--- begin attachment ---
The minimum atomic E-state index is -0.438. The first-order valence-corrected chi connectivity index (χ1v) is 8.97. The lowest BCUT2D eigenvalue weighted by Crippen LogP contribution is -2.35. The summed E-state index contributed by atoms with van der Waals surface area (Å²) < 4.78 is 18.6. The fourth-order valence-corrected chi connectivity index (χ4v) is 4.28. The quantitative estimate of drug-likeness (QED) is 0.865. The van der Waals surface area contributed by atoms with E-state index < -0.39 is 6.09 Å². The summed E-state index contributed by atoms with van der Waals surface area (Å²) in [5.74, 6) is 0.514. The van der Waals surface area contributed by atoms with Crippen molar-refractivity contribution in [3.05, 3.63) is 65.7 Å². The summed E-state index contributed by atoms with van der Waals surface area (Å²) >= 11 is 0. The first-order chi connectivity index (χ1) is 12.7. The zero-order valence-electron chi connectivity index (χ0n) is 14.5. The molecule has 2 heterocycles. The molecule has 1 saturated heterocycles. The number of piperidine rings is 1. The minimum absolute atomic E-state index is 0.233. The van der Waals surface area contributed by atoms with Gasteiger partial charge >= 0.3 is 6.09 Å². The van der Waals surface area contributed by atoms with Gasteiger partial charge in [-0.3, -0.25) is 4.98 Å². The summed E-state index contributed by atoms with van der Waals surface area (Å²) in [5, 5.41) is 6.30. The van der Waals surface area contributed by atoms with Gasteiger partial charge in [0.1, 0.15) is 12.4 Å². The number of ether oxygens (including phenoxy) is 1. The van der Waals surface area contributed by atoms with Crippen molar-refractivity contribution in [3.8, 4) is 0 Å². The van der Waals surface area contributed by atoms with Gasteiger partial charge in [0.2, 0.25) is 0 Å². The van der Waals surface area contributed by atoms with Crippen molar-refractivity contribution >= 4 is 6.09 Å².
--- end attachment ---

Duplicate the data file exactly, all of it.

The minimum atomic E-state index is -0.438. The first-order valence-corrected chi connectivity index (χ1v) is 8.97. The lowest BCUT2D eigenvalue weighted by Crippen LogP contribution is -2.35. The summed E-state index contributed by atoms with van der Waals surface area (Å²) < 4.78 is 18.6. The fourth-order valence-corrected chi connectivity index (χ4v) is 4.28. The quantitative estimate of drug-likeness (QED) is 0.865. The van der Waals surface area contributed by atoms with E-state index < -0.39 is 6.09 Å². The summed E-state index contributed by atoms with van der Waals surface area (Å²) in [5.74, 6) is 0.514. The van der Waals surface area contributed by atoms with Crippen molar-refractivity contribution in [3.05, 3.63) is 65.7 Å². The summed E-state index contributed by atoms with van der Waals surface area (Å²) >= 11 is 0. The first-order chi connectivity index (χ1) is 12.7. The zero-order valence-electron chi connectivity index (χ0n) is 14.5. The molecule has 2 heterocycles. The molecule has 1 saturated heterocycles. The number of piperidine rings is 1. The minimum absolute atomic E-state index is 0.233. The van der Waals surface area contributed by atoms with Gasteiger partial charge >= 0.3 is 6.09 Å². The van der Waals surface area contributed by atoms with Gasteiger partial charge in [-0.3, -0.25) is 4.98 Å². The summed E-state index contributed by atoms with van der Waals surface area (Å²) in [5, 5.41) is 6.30. The van der Waals surface area contributed by atoms with Gasteiger partial charge in [0.1, 0.15) is 12.4 Å². The number of ether oxygens (including phenoxy) is 1. The van der Waals surface area contributed by atoms with Crippen molar-refractivity contribution in [3.8, 4) is 0 Å². The van der Waals surface area contributed by atoms with Gasteiger partial charge in [0.2, 0.25) is 0 Å². The van der Waals surface area contributed by atoms with Crippen molar-refractivity contribution >= 4 is 6.09 Å².